Sometime when I was in middle school, my parents purchased a lake house just outside of the village of Hancock, in rural upstate New York. For five or six years, our family spent most of our summer weekends there – swimming, boating, fishing, and playing a lot of cards and board games.
Until a couple weeks ago, I hadn’t been to Hancock in almost twenty-five years. I figured it might be about time to see how the place looked – and how it did (or didn’t) compare to my memory of it.
Hancock, the seat of Delaware County, NY, sits at the confluence of the East and West Branches of the Delaware River. From Hancock, the Delaware flows southeast, creating the boundary between New York and Pennsylvania. As it hits the northernmost point of New Jersey, the river turns to flow south and forms the entire length of the border between New Jersey and Pennsylvania. At its terminus, the river dumps into the Delaware Bay which then empties into the Atlantic Ocean.
The Delaware River is a big part of Hancock’s economy today. In fact, you might say it currently the town’s only economic engine. Once upon a time, the village boasted a thriving timber industry. Oak, maple, ash, and cherry were harvested from the surrounding forests, and a Louisville Slugger factory churned out baseball bats for players like Ty Cobb and Babe Ruth for eighty-five years. In addition, Hancock was a source of bluestone – a slate-like rock quarried and fashioned into use as patio tiles, fireplace stones, and curb material. The pharmaceutical company Becton-Dickenson had a plant in Hancock that manufactured surgical blades, and the area’s many lakes and two golf courses attracted families from the New York City area looking to escape the summer heat.
The Louisville Slugger factory closed in 2005, and the active building I remember from our days of visiting is now crumbling on the outskirts of town. The demand for bluestone has diminished. The Becton-Dickenson factory lies abandoned, and the town of Hancock looks quite a bit more worn down than I remember, despite the new city park at its center. Where there were once two supermarkets, there is now only one, and it’s small. The car dealership is empty and the building is for sale. The movie theater has closed, the pizzeria is gone, and the historic hotel that housed the only good restaurant in town appears to have burned down.
Fisherman still come to the area to enjoy the trout, bass, perch, and bullhead fishing in the Delaware and its many tributaries. Hunters visit in the fall in search of white-tailed deer, and a few families enjoy Hancock’s tranquil small-town atmosphere for the diametrical opposition it provides to the fast-paced Tri-State Area lifestyle. However, it’s fairly clear that the number of visitors to the area aren’t enough to enable the area to thrive.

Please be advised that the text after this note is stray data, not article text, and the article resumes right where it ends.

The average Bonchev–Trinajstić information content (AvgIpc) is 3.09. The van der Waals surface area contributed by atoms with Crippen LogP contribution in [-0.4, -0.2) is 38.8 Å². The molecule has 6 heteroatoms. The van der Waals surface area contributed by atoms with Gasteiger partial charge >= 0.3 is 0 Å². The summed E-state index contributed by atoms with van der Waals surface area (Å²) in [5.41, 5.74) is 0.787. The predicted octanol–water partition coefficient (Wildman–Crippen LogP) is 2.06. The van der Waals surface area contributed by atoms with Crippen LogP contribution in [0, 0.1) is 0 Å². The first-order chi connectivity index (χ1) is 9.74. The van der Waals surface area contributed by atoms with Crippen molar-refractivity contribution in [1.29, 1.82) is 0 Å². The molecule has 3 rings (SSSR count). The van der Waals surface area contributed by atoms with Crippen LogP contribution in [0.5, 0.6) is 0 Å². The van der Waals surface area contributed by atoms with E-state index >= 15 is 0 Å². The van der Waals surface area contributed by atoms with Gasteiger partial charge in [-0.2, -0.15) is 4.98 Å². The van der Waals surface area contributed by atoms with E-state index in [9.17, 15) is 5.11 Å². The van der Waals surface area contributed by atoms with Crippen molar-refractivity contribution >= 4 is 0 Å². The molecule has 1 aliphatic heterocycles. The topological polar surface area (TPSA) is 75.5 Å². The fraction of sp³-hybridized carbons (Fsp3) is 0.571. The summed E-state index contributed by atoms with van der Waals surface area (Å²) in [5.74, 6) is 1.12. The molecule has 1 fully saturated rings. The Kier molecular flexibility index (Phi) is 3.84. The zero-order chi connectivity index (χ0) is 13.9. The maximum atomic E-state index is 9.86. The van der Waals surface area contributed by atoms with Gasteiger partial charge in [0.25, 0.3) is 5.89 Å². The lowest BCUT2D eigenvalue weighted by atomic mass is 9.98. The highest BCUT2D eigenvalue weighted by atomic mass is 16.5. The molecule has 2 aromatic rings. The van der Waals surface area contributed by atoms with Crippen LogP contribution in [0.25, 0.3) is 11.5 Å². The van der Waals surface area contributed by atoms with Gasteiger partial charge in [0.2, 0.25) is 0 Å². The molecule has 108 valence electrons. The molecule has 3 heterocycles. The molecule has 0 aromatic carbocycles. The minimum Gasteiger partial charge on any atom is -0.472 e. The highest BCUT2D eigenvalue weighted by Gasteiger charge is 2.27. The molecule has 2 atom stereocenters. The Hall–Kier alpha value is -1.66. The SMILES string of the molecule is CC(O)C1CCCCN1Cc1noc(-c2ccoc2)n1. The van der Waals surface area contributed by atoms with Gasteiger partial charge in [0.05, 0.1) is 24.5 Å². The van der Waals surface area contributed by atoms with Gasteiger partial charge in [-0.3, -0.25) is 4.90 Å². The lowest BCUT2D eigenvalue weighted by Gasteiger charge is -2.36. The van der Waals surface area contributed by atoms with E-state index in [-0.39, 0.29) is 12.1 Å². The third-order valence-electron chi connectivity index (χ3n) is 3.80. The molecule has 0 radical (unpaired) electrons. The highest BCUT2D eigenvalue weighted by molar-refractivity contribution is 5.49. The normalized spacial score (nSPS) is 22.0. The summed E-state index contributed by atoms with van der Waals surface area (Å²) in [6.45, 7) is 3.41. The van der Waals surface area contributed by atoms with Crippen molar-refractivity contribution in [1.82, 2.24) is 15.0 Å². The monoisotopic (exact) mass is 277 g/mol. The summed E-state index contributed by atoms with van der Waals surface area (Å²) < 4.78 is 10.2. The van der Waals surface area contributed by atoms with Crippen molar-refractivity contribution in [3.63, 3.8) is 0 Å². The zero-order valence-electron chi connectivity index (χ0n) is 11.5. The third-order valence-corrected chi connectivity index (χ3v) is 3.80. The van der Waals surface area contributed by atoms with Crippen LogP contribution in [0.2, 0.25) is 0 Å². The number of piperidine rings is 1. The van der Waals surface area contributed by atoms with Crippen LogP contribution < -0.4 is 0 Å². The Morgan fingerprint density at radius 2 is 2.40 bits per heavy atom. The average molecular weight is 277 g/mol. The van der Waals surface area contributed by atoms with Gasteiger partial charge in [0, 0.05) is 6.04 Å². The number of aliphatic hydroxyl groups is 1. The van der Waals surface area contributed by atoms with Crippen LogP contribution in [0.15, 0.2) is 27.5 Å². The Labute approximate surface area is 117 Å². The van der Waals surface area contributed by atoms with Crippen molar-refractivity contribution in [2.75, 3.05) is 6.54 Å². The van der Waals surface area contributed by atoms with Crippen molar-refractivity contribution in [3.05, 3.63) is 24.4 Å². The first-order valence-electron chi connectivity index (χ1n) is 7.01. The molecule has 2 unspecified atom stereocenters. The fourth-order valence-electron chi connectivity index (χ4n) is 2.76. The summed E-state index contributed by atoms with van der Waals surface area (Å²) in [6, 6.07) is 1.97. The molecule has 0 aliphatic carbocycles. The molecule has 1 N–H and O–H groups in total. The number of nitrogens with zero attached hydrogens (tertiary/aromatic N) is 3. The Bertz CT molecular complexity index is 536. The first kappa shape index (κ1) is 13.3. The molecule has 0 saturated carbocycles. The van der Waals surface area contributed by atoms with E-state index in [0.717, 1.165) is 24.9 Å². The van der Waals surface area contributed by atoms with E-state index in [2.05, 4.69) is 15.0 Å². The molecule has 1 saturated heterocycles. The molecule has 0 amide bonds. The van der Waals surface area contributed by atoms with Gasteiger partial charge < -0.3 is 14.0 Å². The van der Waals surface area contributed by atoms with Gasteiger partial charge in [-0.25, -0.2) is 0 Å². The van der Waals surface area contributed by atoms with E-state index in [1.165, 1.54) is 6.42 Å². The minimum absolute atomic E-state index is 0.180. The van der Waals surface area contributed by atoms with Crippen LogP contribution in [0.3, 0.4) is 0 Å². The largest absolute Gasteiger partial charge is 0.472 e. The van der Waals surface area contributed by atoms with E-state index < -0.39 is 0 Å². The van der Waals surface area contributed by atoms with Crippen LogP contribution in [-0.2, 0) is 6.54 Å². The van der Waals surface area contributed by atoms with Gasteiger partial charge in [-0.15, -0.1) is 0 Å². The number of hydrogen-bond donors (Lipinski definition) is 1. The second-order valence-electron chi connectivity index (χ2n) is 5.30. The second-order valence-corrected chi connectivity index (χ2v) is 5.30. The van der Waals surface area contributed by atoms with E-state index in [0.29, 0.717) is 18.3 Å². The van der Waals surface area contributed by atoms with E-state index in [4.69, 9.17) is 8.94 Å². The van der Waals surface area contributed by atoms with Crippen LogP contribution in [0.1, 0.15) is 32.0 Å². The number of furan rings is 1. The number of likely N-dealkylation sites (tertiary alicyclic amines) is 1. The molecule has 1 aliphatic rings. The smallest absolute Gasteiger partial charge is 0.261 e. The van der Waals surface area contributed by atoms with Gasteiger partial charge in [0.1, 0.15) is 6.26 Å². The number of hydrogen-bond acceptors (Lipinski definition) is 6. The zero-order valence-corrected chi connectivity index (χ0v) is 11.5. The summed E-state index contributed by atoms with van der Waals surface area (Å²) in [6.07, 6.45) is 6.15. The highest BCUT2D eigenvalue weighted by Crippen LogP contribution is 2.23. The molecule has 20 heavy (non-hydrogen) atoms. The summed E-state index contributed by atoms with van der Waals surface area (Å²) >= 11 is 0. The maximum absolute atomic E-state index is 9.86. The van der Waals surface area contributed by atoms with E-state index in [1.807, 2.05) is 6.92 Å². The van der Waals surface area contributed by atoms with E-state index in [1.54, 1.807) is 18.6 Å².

To be blunt, Hancock looks depressed. Of course, it never looked like prosperous northern New Jersey. But it also never looked like a community that might be heading towards ghost town status, and it does now. A lot of buildings are abandoned, and many of those that are occupied are quite run-down. There was not much traffic flowing through town when I was there, and there were few people in the stores or on the streets.
If you read this blog regularly, you’ll know that I am fascinated by ghost towns. I find it intriguing that entire thriving settlements can simply fade away, and I am captivated by what remains of them after the majority of the villages’ inhabitants have left. I always wonder what tips the scales, what event or sequence of events turns a depressed and dwindling town into an abandoned skeleton of itself.
As I stood in downtown Hancock, I couldn’t help but wonder how long it would take for the town to disappear from the map altogether – or, what kind of shift in its economy might transform it into a trendy second home mecca and raise it from the ashes.
I didn’t think about those things much on summer weekends I was a kid coming to town with my family to get some pizza and see a three-month old movie. Hancock seemed bigger then, like it had a little more to offer; yet, I have to consider the possibility that it’s my perspective that has changed more than the town itself. Regardless, I didn’t really want to linger in there. I felt as though I needed to get out of there before being forced to witness an acceleration of the decay.
In noticing that, I was struck by my own inconsistency. It appears that I like towns when they’re thriving, and I like them when they’re abandoned – but towns on the downturn give me the creeps. Thriving towns are vibrant and exciting, and ghost towns are quaint and nostalgic. Struggling towns are just, well, struggling. I suppose that struggle is not something any of us enjoy watching, despite the fact that it is very real in this time of great socio-economic disparity. And I suspect we like to see it less when we have some kind of historic connection with the place. If it can struggle, so can we. If it can deteriorate, we are reminded that we will as well – and that’s not an easy reality to stare down.